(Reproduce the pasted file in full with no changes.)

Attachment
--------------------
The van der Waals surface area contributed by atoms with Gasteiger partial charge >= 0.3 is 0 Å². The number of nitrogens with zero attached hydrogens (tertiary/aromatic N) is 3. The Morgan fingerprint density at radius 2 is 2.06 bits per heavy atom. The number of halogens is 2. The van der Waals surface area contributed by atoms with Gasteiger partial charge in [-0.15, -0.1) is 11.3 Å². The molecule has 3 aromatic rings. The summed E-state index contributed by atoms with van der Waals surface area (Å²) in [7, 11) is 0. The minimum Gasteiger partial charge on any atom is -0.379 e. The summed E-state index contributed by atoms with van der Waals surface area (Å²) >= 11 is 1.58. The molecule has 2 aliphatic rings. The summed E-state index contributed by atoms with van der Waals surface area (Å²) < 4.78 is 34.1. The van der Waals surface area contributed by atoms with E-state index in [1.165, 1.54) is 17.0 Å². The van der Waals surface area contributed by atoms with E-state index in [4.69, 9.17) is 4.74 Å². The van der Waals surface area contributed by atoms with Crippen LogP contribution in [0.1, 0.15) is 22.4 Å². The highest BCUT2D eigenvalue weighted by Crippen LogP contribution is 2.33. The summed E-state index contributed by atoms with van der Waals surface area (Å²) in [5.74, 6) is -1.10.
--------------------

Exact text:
The van der Waals surface area contributed by atoms with Gasteiger partial charge >= 0.3 is 0 Å². The number of nitrogens with zero attached hydrogens (tertiary/aromatic N) is 3. The Morgan fingerprint density at radius 2 is 2.06 bits per heavy atom. The number of halogens is 2. The van der Waals surface area contributed by atoms with Gasteiger partial charge in [-0.15, -0.1) is 11.3 Å². The molecule has 3 aromatic rings. The summed E-state index contributed by atoms with van der Waals surface area (Å²) in [7, 11) is 0. The minimum Gasteiger partial charge on any atom is -0.379 e. The summed E-state index contributed by atoms with van der Waals surface area (Å²) >= 11 is 1.58. The molecule has 2 aliphatic rings. The summed E-state index contributed by atoms with van der Waals surface area (Å²) < 4.78 is 34.1. The van der Waals surface area contributed by atoms with E-state index in [1.165, 1.54) is 17.0 Å². The van der Waals surface area contributed by atoms with E-state index in [4.69, 9.17) is 4.74 Å². The van der Waals surface area contributed by atoms with Crippen LogP contribution in [0.1, 0.15) is 22.4 Å². The highest BCUT2D eigenvalue weighted by Crippen LogP contribution is 2.33. The summed E-state index contributed by atoms with van der Waals surface area (Å²) in [5.74, 6) is -1.10.